Moving away from the transaction/record level, the sky is the limit, and it becomes vital to understand what you want to accomplish. Leaving aside larger-scale analysis which can be lumped together under the label “big data” (https://en.wikipedia.org/wiki/Big_data), and about which I know little, let’s focus more on the area of business intelligence (https://en.wikipedia.org/wiki/Business_intelligence)


My first exposure to Business Intelligence was in the context of data warehousing. We were building a data warehouse (https://en.wikipedia.org/wiki/Data_warehouse) which focused mainly on financial and marketing data, and I worked on some of the data feeds from the source systems, along with the metadata and security sub-systems. One day, my supervisor came by my desk, handed me a box (software used to actually come in BOXES, which usually contained printed manuals and disks containing the software – in this case, it was a CD-ROM), and said: “Here. Learn this, please.”


The box was labelled “Brio”, and my initial response was: “That’s a drink, isn’t it?”


In fact, yes, it is a drink https://en.wikipedia.org/wiki/Brio_%28soft_drink%29, which was quite familiar to people in Ontario, and #TIL that it was actually created in Toronto, Canada. I couldn’t remember whether I had tasted it before, though, so I tried it again at my earliest opportunity. (Spoiler: It’s not really to my taste.)

In any case, the box contained a version of the Brio (https://en.wikipedia.org/wiki/Brio_Technology) business intelligence tool (later bought by Hyperion, then later by Oracle), with which I was fairly heavily involved for the next several years. Up until that point, my data analysis work was dominated by building my own SQL scripts, but Brio was a game-changer for me, and greatly simplified ad hoc data analysis and reporting.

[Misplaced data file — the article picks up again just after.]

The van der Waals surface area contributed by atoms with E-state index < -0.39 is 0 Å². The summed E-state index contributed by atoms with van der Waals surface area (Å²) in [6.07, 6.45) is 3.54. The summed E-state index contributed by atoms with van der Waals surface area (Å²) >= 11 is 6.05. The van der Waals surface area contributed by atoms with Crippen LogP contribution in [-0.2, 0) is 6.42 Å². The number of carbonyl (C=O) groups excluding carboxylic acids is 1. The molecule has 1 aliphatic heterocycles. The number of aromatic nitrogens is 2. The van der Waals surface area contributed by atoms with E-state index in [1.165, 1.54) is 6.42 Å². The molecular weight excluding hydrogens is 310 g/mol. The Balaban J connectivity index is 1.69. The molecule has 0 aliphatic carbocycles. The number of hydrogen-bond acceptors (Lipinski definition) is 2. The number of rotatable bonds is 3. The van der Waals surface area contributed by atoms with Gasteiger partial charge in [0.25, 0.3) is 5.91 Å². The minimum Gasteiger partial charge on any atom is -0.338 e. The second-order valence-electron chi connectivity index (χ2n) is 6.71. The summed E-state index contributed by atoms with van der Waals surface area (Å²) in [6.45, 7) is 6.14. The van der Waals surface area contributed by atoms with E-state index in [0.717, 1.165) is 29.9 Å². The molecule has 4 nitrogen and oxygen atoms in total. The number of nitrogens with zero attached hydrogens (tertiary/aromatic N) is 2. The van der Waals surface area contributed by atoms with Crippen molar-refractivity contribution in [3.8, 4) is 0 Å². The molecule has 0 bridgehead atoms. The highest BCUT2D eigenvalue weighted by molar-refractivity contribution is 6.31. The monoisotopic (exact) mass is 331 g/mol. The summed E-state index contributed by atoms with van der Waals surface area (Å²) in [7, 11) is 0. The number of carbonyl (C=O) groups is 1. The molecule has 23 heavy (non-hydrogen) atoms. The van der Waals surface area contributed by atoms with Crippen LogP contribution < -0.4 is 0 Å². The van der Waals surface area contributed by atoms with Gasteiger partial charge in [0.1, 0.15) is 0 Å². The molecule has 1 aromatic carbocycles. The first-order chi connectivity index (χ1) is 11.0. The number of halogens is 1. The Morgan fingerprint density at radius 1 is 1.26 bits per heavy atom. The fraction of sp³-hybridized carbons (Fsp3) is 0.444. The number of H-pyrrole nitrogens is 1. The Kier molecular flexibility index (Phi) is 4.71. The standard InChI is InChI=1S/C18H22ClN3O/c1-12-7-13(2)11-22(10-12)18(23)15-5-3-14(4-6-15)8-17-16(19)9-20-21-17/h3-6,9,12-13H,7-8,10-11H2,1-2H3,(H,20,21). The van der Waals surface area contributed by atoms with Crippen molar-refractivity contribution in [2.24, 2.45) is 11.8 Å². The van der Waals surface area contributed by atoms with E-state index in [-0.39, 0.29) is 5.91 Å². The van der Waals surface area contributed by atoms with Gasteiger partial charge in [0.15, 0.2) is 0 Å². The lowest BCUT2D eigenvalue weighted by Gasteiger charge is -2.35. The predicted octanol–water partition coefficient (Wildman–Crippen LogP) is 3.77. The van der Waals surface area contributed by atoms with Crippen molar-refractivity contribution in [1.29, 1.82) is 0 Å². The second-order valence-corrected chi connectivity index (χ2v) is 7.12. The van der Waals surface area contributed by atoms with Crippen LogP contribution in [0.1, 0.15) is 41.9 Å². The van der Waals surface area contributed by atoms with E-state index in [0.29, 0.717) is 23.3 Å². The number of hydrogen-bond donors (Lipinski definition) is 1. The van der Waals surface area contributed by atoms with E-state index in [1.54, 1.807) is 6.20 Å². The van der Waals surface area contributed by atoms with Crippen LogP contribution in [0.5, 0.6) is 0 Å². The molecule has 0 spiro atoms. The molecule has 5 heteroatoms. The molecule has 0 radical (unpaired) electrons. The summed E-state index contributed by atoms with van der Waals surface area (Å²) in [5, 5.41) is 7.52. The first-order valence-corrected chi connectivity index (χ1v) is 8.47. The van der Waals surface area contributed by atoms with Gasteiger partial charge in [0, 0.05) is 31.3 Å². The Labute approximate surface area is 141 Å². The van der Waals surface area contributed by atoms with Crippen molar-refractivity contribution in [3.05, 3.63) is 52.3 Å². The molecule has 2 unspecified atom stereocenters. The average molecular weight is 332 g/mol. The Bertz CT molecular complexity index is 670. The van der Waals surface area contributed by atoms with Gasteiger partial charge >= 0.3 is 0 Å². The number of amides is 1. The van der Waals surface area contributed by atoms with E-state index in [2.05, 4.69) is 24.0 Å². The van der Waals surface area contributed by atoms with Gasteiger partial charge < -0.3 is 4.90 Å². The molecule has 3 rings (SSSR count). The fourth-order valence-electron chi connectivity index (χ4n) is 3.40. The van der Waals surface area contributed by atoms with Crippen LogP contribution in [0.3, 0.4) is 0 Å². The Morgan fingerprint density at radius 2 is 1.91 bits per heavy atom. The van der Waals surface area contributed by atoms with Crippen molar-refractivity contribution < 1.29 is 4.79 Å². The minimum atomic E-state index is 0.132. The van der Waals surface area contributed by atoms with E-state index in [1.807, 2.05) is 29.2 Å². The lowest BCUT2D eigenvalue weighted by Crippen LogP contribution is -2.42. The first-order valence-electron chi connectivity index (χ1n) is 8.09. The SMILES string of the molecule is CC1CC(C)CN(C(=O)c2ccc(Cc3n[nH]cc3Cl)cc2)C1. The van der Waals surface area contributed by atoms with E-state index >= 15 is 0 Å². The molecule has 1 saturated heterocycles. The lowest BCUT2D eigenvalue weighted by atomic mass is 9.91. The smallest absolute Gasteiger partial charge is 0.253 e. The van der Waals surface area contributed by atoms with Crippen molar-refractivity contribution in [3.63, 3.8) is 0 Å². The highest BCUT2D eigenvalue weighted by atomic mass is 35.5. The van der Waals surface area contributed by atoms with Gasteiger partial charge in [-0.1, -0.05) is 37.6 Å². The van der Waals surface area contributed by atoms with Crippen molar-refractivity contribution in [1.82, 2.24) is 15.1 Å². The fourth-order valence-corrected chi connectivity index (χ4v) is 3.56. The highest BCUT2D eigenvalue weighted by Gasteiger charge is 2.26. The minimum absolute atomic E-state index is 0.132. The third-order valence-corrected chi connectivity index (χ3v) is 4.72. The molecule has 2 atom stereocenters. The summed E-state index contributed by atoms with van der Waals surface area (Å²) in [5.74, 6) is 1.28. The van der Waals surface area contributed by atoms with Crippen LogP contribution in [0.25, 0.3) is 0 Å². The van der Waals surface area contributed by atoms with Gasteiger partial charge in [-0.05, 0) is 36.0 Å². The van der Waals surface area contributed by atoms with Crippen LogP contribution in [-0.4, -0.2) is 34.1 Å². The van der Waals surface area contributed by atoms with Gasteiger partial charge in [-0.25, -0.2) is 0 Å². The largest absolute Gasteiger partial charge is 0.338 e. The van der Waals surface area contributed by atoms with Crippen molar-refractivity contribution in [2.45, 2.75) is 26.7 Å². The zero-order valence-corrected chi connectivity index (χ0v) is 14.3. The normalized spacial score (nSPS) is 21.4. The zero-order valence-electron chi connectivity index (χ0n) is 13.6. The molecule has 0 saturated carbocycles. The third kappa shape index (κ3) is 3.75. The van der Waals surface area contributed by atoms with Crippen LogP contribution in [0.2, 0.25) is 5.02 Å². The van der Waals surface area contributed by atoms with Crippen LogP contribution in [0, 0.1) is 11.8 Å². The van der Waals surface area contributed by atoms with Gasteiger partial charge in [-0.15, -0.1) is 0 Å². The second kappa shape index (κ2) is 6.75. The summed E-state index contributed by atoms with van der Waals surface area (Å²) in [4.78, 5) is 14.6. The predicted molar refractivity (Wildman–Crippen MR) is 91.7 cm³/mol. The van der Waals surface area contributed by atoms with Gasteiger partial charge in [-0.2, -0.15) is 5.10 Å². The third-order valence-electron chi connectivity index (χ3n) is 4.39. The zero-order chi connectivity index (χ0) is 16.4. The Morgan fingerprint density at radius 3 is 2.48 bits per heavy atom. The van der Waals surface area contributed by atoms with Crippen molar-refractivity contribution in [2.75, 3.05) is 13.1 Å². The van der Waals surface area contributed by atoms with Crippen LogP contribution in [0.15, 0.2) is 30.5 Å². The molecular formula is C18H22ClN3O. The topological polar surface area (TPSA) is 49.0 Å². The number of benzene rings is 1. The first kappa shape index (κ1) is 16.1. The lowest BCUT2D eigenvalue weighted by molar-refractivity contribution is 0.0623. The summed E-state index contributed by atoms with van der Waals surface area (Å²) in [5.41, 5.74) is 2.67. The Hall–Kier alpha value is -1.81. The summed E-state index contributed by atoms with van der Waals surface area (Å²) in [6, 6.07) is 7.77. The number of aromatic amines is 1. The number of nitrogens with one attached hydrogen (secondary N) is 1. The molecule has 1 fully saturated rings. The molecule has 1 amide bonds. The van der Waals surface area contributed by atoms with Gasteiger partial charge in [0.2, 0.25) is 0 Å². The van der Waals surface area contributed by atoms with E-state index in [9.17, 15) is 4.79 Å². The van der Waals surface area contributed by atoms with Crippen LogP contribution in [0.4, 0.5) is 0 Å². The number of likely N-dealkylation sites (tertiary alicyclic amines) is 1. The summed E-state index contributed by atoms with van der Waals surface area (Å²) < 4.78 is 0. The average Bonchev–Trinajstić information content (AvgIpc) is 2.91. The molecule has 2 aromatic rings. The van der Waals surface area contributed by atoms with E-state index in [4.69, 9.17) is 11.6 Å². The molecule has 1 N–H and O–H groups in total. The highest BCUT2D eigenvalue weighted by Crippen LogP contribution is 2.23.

One of the fascinating things about data analysis and data warehousing is that it can be both simple and difficult at the same time.

It’s really all about understanding the data model, and on breaking things down.

To invent a trivial example, take the database from our friend Alice’s bookstore. We have an inventory table and a sales table, and we want to build some summary reports.

A beginner would probably come in and build a query to pull together all the data, then show it to Alice, only to hear that the numbers are wrong. There would then be an exercise in trying to find out why the numbers are off, and what they should be, usually at a higher-than-usual level of stress (because Alice will be concerned about the original report being “wrong”)

Someone with more experience might come along and try to understand exactly how the inventory and sales tables related to each other, and might quickly discover that the inventory table has the current price, while the sales table has the price at the time sold. Then, get a total of all books in inventory, a count of books sold, and a total of all sales, and see if they match.

If they don’t match, something is wrong. Simple. Now, by “match”, I mean that the numbers can be reconciled, not necessarily that they are the same. In the example above, the analyst might work to determine the historical prices of the books, and confirm that the differences are explained by the historical vs current pricing.

However, and this is critical, getting the same number does NOT necessarily mean that the data is correct. You can’t prove a negative, so all you can really say is that you have tested X, Y, and Z, and those tests have all been successful. Still, if you take small steps that are easily reconcilable, it’s much easier to know exactly when and where something goes wrong. Then, you can dig into it and learn why.

Of course, if everything comes out perfectly the first time around, then you should worry. From my experience, it usually means something disastrous has happened, since things never come out perfectly on the first pass. See https://www.til-technology.com/post/oopsie for more on mistakes...

Cheers!